Deparaffinized 3-μm sections were stained with H&E according to standard protocols.
Immunohistochemistry. Staining of mouse tissue sections was performed according to the protocol described by Aharoni and colleagues ( 27). Antibodies used were rat anti-human CD3 (Serotec; final concentration 1:100) and Hoechst 33342 (Molecular Probes; final concentration 1:2,000).
Tissue section preperation, LAM, and WGA. Preperation of tissue sections, cell isolation, LAM, DNA extraction, and WGA were performed as described by Frumkin and colleagues ( 15). Briefly, frozen mouse tissues were cut to 6-μm sections, mounted on membrane-coated slides, and stained with H&E. Single cells were microdissected from the sections and catapulted into adhesive caps of 200 μL microtubes. DNA extraction was performed by alkaline lysis directly on the cap surfaces. WGA was performed using the GenomiPhi DNA amplification kit (Amersham Biosciences), with modifications, and aliquots of WGA products were used directly (without purification) as templates in subsequent PCRs. Negative control samples (containing no cells) were created for each tissue section and subjected to the same procedures as the cell samples.
Cell lineage reconstruction. Each single cell was genotyped at 120 MS loci (Supplementary Table S1) using a semiautomated procedure, and a quantitative comparison of the genotypes (i.e., “Cell identifiers”; Supplementary Table S2) yielded a reconstructed tree. This was performed in a similar fashion to that described by Frumkin and colleagues ( 10). A full description of all procedures is provided in Supplementary Text S1.
Cell depths. For each cell in the reconstructed tree, the sum of the vertical Neighbor-Joining branch lengths leading to it from the tree root was multiplied by 256 (obtained from ref. 14), yielding absolute depth in cell divisions. The probability that depths of cancer and normal cells were from the same distribution was calculated using a Kolmogorov-Smirnov test applied to the cancer and normal cell depth distributions.
Coherent growth. To assess the correlation between physical and lineage distance, we used the sum of branch lengths that connects both cells to their most recent (i.e., deepest) common ancestor as a lineage distance measure. The distribution of lineage distances between pairs at different distances was compared using Student's t tests.
MLH1−/− mice ( 26), which are known to have a high rate of mutations in MS loci, and to develop a variety of spontaneous tumors ( 28), were grown under normal conditions. A male mouse developed dyspnea and general poor appearance at the age of 9 months. The animal was sacrificed and pathologic examination revealed a round white tumor mass (diameter, 9 mm) in the anterior mediastinum and similar foci in the right and left lungs. Tissue samples from all tumor foci were resected, and each sample was cut into two portions—one was snap frozen and the other was fixed in formaldehyde. Examination of stained fixed tissue sections revealed the thoracic tumor mass to consist of irregular, poorly differentiated cells with large nuclei, scant cytoplasm, and central nucleoli, interspersed with tingible body macrophages in a “starry sky” configuration that is typical of lymphomas ( Fig. 2A and B ). Examination of the stained lung sections revealed foci consisting of the same type of cells as in the thoracic mass, well-demarcated from the normal lung epithelium ( Fig. 2C and D). Immunohistochemical analysis revealed that tumor cells from all foci expressed the CD3 protein on their cell membranes, indicating that the tumor was a T-cell lymphoma ( Fig. 3 ).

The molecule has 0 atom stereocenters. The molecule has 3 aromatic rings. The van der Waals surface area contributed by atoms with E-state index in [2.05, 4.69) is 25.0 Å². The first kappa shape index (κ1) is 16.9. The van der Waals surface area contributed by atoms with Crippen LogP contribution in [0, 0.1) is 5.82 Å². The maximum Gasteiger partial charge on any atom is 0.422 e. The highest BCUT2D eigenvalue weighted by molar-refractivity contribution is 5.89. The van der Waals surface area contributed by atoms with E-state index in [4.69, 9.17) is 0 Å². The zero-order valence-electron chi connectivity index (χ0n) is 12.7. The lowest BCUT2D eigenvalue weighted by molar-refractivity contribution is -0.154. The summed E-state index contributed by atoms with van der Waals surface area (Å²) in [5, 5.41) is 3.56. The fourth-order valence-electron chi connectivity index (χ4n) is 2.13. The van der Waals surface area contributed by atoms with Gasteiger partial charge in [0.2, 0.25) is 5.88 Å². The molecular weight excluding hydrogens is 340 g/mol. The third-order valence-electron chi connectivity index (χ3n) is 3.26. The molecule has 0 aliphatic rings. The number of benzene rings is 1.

Lineage analysis of single cells from tumor microenvironments requires precise isolation of desired cells and subsequent amplification of the entire genome. To this end, we made use of a protocol that we recently developed for genome amplification of laser-microdissected single cells isolated from stained tissue sections ( 15). Before isolation, each cell was photographed and classified according to its anatomic location, specific tissue section, and histologic appearance. Cells isolated from tumor foci received a histologic classification of “cancerous,” whereas cells isolated from normal lung epithelium were classified as “normal” (Supplementary Table S3).
From each single cell, DNA was extracted, amplified by WGA, and genotyped at 120 MS loci by PCRs and capillary electrophoresis. The success rate of WGA varied between different cells and between different MS loci. On average, ∼83 alleles were successfully amplified from each cell, representing 38.5% of the 216 possible alleles. For each cell, the electrophoresis signals of PCR products were compared with corresponding signals from DNA extracted from a tail clipping of the same animal, which represented the DNA of the zygote (for explanation, see Supplementary Text S2). MS slippage mutations ( 29) were detected as differences in allele lengths between the cell and zygote samples, corresponding to whole basic repeat units (see examples in Supplementary Fig. S1). The end product of this comparison was a “digital identifier” ( 10) for each cell, representing the mutational status at each amplified locus (Supplementary Table S2). Identifiers were processed by a phylogenetic algorithm implementing the neighbor-joining method ( 30), yielding a reconstructed cell lineage tree, which was rooted from the zygote sample. By incorporating data from Wasserstrom and colleagues ( 14), a depth scale bar was created, allowing for translation of vertical branch distances in the tree into absolute numbers of cell divisions. The tree and accompanying depth scale bar are presented in Fig. 4 . Analysis of the reconstructed tree revealed several aspects related to the growth of the tumor: